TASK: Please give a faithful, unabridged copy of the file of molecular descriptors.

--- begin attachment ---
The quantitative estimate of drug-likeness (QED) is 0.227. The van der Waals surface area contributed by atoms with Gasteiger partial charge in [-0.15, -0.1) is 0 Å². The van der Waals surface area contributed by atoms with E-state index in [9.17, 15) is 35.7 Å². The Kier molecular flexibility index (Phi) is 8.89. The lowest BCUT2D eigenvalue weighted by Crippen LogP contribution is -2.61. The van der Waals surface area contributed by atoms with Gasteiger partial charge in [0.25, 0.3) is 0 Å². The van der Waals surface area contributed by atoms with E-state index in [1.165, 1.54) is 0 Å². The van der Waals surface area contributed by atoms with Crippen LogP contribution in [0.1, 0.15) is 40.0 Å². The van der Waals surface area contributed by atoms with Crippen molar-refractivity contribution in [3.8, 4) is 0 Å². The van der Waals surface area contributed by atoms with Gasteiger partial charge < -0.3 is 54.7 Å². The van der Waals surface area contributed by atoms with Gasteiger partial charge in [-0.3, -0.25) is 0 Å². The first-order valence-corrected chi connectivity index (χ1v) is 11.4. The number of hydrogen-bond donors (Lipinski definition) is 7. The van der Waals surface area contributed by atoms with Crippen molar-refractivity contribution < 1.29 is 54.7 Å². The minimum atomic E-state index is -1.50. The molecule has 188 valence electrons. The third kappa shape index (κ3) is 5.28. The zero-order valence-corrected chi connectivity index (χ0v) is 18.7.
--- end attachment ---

The quantitative estimate of drug-likeness (QED) is 0.227. The van der Waals surface area contributed by atoms with Gasteiger partial charge in [-0.15, -0.1) is 0 Å². The van der Waals surface area contributed by atoms with E-state index in [9.17, 15) is 35.7 Å². The Kier molecular flexibility index (Phi) is 8.89. The lowest BCUT2D eigenvalue weighted by Crippen LogP contribution is -2.61. The van der Waals surface area contributed by atoms with Gasteiger partial charge in [0.25, 0.3) is 0 Å². The van der Waals surface area contributed by atoms with E-state index in [1.165, 1.54) is 0 Å². The van der Waals surface area contributed by atoms with Crippen LogP contribution in [0.1, 0.15) is 40.0 Å². The van der Waals surface area contributed by atoms with Crippen molar-refractivity contribution in [3.8, 4) is 0 Å². The van der Waals surface area contributed by atoms with Gasteiger partial charge < -0.3 is 54.7 Å². The van der Waals surface area contributed by atoms with Gasteiger partial charge in [-0.3, -0.25) is 0 Å². The first-order valence-corrected chi connectivity index (χ1v) is 11.4. The number of hydrogen-bond donors (Lipinski definition) is 7. The van der Waals surface area contributed by atoms with Crippen molar-refractivity contribution < 1.29 is 54.7 Å². The minimum atomic E-state index is -1.50. The molecule has 188 valence electrons. The third kappa shape index (κ3) is 5.28. The zero-order valence-corrected chi connectivity index (χ0v) is 18.7.